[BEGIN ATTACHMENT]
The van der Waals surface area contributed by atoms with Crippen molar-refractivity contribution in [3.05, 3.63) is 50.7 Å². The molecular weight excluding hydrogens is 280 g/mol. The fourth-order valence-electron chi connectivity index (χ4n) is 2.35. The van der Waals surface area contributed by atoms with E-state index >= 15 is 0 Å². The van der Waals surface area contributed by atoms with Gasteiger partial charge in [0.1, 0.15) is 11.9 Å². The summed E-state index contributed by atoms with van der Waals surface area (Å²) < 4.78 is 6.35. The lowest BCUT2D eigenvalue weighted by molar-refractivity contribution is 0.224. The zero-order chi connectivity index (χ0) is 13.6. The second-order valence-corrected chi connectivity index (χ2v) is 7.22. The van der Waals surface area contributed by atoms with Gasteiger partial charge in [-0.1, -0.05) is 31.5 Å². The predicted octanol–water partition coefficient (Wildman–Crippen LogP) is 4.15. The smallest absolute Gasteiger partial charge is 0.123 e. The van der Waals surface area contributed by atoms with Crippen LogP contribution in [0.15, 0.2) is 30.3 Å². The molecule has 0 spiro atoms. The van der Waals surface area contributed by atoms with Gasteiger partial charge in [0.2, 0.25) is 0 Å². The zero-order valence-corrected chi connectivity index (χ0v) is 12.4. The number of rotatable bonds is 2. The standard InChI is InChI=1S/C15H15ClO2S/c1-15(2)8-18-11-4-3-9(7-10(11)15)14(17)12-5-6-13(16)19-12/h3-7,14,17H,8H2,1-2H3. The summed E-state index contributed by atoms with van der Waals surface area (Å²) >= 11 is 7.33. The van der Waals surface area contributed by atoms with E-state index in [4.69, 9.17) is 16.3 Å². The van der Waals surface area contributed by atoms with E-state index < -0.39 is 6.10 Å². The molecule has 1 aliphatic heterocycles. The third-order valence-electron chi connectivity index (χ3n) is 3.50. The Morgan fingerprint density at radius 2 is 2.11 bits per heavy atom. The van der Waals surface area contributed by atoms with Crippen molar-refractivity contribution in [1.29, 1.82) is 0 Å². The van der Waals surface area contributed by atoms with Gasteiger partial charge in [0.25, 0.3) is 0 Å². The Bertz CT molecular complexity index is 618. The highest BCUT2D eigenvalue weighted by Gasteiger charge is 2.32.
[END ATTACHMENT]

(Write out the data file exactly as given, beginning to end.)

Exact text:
The van der Waals surface area contributed by atoms with Crippen molar-refractivity contribution in [3.05, 3.63) is 50.7 Å². The molecular weight excluding hydrogens is 280 g/mol. The fourth-order valence-electron chi connectivity index (χ4n) is 2.35. The van der Waals surface area contributed by atoms with E-state index >= 15 is 0 Å². The van der Waals surface area contributed by atoms with Gasteiger partial charge in [0.1, 0.15) is 11.9 Å². The summed E-state index contributed by atoms with van der Waals surface area (Å²) < 4.78 is 6.35. The lowest BCUT2D eigenvalue weighted by molar-refractivity contribution is 0.224. The zero-order chi connectivity index (χ0) is 13.6. The second-order valence-corrected chi connectivity index (χ2v) is 7.22. The van der Waals surface area contributed by atoms with Gasteiger partial charge in [-0.1, -0.05) is 31.5 Å². The predicted octanol–water partition coefficient (Wildman–Crippen LogP) is 4.15. The smallest absolute Gasteiger partial charge is 0.123 e. The van der Waals surface area contributed by atoms with Crippen LogP contribution in [0.15, 0.2) is 30.3 Å². The molecule has 0 spiro atoms. The van der Waals surface area contributed by atoms with Gasteiger partial charge in [0.2, 0.25) is 0 Å². The zero-order valence-corrected chi connectivity index (χ0v) is 12.4. The number of rotatable bonds is 2. The standard InChI is InChI=1S/C15H15ClO2S/c1-15(2)8-18-11-4-3-9(7-10(11)15)14(17)12-5-6-13(16)19-12/h3-7,14,17H,8H2,1-2H3. The summed E-state index contributed by atoms with van der Waals surface area (Å²) >= 11 is 7.33. The van der Waals surface area contributed by atoms with E-state index in [4.69, 9.17) is 16.3 Å². The van der Waals surface area contributed by atoms with E-state index < -0.39 is 6.10 Å². The molecule has 1 aliphatic heterocycles. The third-order valence-electron chi connectivity index (χ3n) is 3.50. The Morgan fingerprint density at radius 2 is 2.11 bits per heavy atom. The van der Waals surface area contributed by atoms with Crippen molar-refractivity contribution in [1.29, 1.82) is 0 Å². The van der Waals surface area contributed by atoms with Gasteiger partial charge in [0.25, 0.3) is 0 Å². The Bertz CT molecular complexity index is 618. The highest BCUT2D eigenvalue weighted by Gasteiger charge is 2.32.